Domino is a game of skill, chance, and planning. It encourages a cautious rule that every action has a reaction. From the Latin dominus, domino means master or leader. This name is perfect for someone who understands the consequences of their actions and takes advantage of advantageous opportunities.
The basic Western dominoes are white tiles with a single line of dots, called pips, running across the face. They are twice as long as they are wide, and the two ends are marked with different values of pips (usually from six to zero) to indicate the rank or “weight” of the piece. The player who holds the heaviest domino plays first, and subsequent players follow in order of rank. The remainder of the pieces are left on the table, called the stock or boneyard in the United States, and are gathered by each player when they have played their piece.
In a game of domino, each player attempts to build a chain of tiles that touch one another at their edges. This creates a sequence of effects that culminate with the final domino falling over and triggering all of the adjacent dominoes to fall as well. These chains are often a part of shows or competitions, where builders attempt to set up intricate and imaginative domino effects for the judges and audience members to enjoy.
There are many games of domino, but the most common are block-and-draw and draw games for two to four players. In the Western version, the dominoes are shuffled and then drawn at random by each player. The lead is awarded to the player holding the heaviest domino, and the first player begins the game by placing his or her tile on the table, usually the double-six.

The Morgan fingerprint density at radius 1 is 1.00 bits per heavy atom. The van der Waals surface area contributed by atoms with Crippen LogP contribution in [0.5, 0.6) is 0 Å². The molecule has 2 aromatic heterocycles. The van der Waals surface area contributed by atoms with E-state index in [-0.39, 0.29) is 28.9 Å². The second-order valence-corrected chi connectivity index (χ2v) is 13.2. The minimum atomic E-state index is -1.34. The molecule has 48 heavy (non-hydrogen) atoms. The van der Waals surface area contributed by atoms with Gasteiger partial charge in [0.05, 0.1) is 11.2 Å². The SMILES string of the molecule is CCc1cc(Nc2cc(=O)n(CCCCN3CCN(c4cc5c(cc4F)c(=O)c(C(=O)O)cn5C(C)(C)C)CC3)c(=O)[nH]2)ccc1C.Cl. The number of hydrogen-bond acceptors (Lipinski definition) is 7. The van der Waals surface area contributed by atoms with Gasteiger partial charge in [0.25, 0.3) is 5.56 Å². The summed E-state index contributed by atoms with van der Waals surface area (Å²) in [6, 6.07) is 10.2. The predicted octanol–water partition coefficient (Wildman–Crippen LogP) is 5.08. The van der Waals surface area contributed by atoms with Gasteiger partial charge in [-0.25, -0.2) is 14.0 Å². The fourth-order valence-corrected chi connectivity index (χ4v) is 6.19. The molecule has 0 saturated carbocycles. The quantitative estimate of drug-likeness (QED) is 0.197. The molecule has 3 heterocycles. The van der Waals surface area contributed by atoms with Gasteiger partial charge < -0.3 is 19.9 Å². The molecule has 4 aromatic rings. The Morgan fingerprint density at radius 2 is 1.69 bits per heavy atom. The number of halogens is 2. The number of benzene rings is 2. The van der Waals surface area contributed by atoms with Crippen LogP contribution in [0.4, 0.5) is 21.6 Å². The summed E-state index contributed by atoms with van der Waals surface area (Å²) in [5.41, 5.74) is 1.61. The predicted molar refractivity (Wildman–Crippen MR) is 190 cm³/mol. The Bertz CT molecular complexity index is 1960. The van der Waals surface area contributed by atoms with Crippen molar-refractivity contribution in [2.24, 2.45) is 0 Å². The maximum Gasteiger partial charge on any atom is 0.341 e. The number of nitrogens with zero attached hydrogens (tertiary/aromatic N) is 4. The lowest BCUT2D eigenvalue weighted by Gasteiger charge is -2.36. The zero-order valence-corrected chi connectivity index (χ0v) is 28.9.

Other sets of dominoes have been made from other materials such as stone (e.g. marble, granite or soapstone) and other woods including ebony, and from ceramic clay and frosted glass. These sets often have a more novel look, and the heavier weight of some materials makes them feel more substantial.
Dominoes can be used for a variety of purposes in art and craft, and may be painted to form shapes or patterns. They are also used for the creation of “domino art,” which is created by arranging and rearranging them to create lines, curves or 3D structures. They can be used for a variety of different themes, such as landscapes and buildings.
Whether you compose your fiction off the cuff with a rough outline or use Scrivener to plan your plot in advance, the domino effect will help you keep your story on track and ensure that your scenes will have impact on each other. Watch this video from University of Toronto physicist Stephen Morris to see how the power of gravity can cause a series of dominoes to topple when they are stood upright.